Staples really dont look much different on the outside than glue in bolts.

J Mace
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Post by J Mace » Fri Sep 17, 2010 10:01 am

Those three pictures are reason enough to chop every staple in Squamish, imo..
Read the article, those pictures refer to problems with dimensions of the eye of any type of glue in bolt.

Staples really dont look much different on the outside than glue in bolts

jipstyle
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Post by jipstyle » Fri Sep 17, 2010 10:03 am

Doh.

:oops:

I apologise for my emotional over-reaction .. but a picture of a hanger opening a 'biner gave me the willies.

Anders Ourom
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Post by Anders Ourom » Sat Oct 02, 2010 7:03 pm

The subject of drilled belay and rappel anchors was the subject of considerable discussion on SuperTopo a year ago. See http://www.supertopo.com/climbers-forum ... ap-Anchors

Jim Titt, who seems to be acknowledged as an expert in the field, had a lot to say about the subject. Suffice to say that if he, and the UIAA/CE, are both saying that these 'staples' are unfit for climbing use, they're likely correct. Hopefully Robin will be open-minded enough to reconsider what he's doing, and indeed some of his other practices. Like it or not, the accepted standard for bolts and anchors at Squamish is now equipment approved by the CE. That is the international standard-setter, and there's no valid reason for not meeting those standards.

Perhaps Robin would agree to meet international and seemingly reasonable standards if he received partial financing for the equipment he installs, e.g. 50%.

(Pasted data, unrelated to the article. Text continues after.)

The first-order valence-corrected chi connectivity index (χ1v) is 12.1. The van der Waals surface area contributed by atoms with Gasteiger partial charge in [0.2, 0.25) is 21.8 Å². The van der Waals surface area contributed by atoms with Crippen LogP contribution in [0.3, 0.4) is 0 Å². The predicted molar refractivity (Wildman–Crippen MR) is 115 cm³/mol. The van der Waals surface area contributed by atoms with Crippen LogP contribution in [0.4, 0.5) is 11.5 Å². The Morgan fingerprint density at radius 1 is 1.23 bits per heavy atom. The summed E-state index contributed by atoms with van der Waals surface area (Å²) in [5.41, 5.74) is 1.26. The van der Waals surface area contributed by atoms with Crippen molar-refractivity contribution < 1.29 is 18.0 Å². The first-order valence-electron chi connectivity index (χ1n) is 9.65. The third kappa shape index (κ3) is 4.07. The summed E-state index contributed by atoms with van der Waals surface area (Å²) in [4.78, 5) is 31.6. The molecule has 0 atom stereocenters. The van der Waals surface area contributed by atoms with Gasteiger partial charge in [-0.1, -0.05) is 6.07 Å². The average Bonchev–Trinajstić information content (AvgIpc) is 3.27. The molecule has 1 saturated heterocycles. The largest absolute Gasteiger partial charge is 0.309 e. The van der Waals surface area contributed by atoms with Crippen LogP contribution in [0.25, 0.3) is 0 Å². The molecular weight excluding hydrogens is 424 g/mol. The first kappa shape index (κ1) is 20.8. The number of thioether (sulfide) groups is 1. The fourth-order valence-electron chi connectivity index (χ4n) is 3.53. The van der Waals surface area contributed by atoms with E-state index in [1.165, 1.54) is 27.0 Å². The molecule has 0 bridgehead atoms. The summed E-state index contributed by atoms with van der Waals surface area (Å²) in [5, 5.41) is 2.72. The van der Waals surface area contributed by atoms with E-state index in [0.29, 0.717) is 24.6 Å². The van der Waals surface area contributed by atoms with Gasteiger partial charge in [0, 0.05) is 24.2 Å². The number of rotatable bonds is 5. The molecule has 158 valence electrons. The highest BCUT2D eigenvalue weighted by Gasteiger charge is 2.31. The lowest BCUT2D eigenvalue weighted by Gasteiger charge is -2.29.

t2climb
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Post by t2climb » Sun Oct 03, 2010 12:12 am

Or Barley could reduce by 50% the contrived P.O.C. routes he puts up and use the money saved to be in proper anchors on the 50% of his climbs that are not contrived and worthless.....or he could just quit putting up routes at all and break even that way.

mcfly
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Post by mcfly » Sun Oct 03, 2010 9:09 am

Or t2climb could spend his own time and money putting in proper anchors instead of bitching about other peoples hard work on an internet forum.
I'm not a big fan of the staples but I have had a lot of good times on various RB routes over the years.
I'm curious to know what new routes you've put up around Squamish t2climb?

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Optimally-Primed
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Post by Optimally-Primed » Sun Oct 03, 2010 9:33 am

Let's say we created a rating scale for hostility-of-post... angry, reactive, accusatory posts are rated 2 and mellow, kind, or gentle posts are rated 1 (we could have finer gradations in between).

My question is this: how much rain falls on days when posts are rated 2 compared to posts rated 1? My guess: a lot more.

What a depressing September. Let's all kick eachothers' a$$ on the forum! Who's gonna take a crack at me? Give me your best shot --- I can feel a sprinkle!

scrubber
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Post by scrubber » Mon Oct 04, 2010 9:44 pm

Oh, the forecast is improving, I feel myself getting kinder and gentler already...